Recycled scrap items add shine

While living rooms in metropolitan cities these days are getting filled with expensive furniture, there are some who have decided to make use of leftover and scrap material to decorate their homes.

Even though, the recycled products, which include lamps, tea-tables and so on, are yet to gain ground, the youth of the Capital have started to show a preference for these goods. Many of these young men and women told Metrolife that they use the products because of the creativity that gets incorporated in it.

Some others said the recycled products are cheaper and durable. And then there were those conscious of the environmental degradation.
Namita Shiv Kumar, who teaches Spanish at the Instituto Hispania in Delhi, believes that the recycled products sho­uld gain prominence as against the culture of pur-chasing expensive material. “The first time I bought these products, my family, especially my mother, was impressed by the effort that was put into them.

My relatives would come to our home and see for themselves how beautiful they look. Some of my extended family members also have started to use these products,”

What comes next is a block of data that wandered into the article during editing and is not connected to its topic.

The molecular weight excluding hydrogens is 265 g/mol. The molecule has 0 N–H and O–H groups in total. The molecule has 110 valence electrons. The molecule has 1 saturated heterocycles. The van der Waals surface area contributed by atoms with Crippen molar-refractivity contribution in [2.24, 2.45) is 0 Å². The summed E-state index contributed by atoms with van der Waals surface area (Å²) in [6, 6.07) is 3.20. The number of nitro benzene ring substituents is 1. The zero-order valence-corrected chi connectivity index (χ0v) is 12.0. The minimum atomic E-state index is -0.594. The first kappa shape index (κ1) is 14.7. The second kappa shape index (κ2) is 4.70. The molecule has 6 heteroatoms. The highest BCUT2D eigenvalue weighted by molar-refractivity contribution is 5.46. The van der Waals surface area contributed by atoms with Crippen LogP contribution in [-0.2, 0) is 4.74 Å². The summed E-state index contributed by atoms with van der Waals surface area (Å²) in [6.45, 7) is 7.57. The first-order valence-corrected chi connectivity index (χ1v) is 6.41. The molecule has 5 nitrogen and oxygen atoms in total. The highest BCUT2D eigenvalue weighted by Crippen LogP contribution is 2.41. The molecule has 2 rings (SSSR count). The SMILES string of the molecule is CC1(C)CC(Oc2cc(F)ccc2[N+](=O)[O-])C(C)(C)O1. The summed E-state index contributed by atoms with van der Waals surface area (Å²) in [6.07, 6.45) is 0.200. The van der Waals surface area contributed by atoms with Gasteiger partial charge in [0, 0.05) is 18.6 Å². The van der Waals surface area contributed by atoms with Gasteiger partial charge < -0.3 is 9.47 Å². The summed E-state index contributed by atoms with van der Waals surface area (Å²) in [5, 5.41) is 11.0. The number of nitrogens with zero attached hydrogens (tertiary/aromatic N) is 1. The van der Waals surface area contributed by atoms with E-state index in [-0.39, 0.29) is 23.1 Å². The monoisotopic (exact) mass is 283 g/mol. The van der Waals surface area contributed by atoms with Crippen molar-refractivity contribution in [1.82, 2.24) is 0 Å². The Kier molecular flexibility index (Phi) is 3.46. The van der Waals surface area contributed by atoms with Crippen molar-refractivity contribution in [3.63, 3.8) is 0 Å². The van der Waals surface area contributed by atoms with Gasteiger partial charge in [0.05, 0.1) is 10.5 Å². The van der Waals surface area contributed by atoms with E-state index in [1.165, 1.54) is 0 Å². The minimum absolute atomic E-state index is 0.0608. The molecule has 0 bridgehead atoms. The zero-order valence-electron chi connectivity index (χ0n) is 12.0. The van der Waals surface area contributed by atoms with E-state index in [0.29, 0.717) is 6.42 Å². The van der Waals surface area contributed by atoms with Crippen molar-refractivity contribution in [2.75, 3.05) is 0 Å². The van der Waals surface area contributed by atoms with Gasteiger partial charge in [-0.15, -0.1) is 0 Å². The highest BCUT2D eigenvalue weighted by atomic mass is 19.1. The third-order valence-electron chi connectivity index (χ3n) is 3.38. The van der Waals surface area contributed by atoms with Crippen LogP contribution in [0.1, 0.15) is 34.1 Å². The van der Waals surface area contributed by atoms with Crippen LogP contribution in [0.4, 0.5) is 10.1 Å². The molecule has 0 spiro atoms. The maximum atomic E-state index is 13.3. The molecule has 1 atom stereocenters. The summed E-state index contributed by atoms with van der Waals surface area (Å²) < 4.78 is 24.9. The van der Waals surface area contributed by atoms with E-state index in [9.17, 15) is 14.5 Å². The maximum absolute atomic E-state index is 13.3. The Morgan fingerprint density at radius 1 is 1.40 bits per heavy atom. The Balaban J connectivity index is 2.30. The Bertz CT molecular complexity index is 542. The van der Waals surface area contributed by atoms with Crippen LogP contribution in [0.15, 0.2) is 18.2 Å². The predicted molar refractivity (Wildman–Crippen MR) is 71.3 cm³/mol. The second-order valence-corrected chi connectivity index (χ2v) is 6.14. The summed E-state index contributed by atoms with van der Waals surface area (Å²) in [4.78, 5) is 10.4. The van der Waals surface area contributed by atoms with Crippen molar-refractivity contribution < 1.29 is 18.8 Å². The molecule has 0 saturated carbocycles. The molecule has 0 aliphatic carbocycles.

said Kumar.

We:arth is one such initiative which is currently selling home decor recycling waste material.

According to Priya Mandal, We:arth was conceptualised by Vision, a company in the business of signage manufacturing and the Kutumb Foundation (KF), a non-governmental enterprise working for the empowerment of disadvantaged young people. Mandal who herself works in KF is responsible for ideating
for We:arth.
“We recently made a table from plastic bottles, stools from buckets and a lamp made from newspapers. All these products are made up of material which could not have been reused in any other way,” said Mandal.

She added that while they are not as popular as they want them to be, the mere production of such goods is more like a movement to her.

“They are eco-friendly products and more than making and selling these good we want to inculcate a culture of recycling,” Mandal added.Sara Hasan, a social worker, was among those who often buy recycled products.

She said that people who produce and buy recycled goods are showing exemplary ‘courage’ in the face of growing superficiality . “Even if the products are kitsch, it is the trend. Also, i  it makes sense. You feel good about the intelligent ideas behind it and hard work,” Hasan said.

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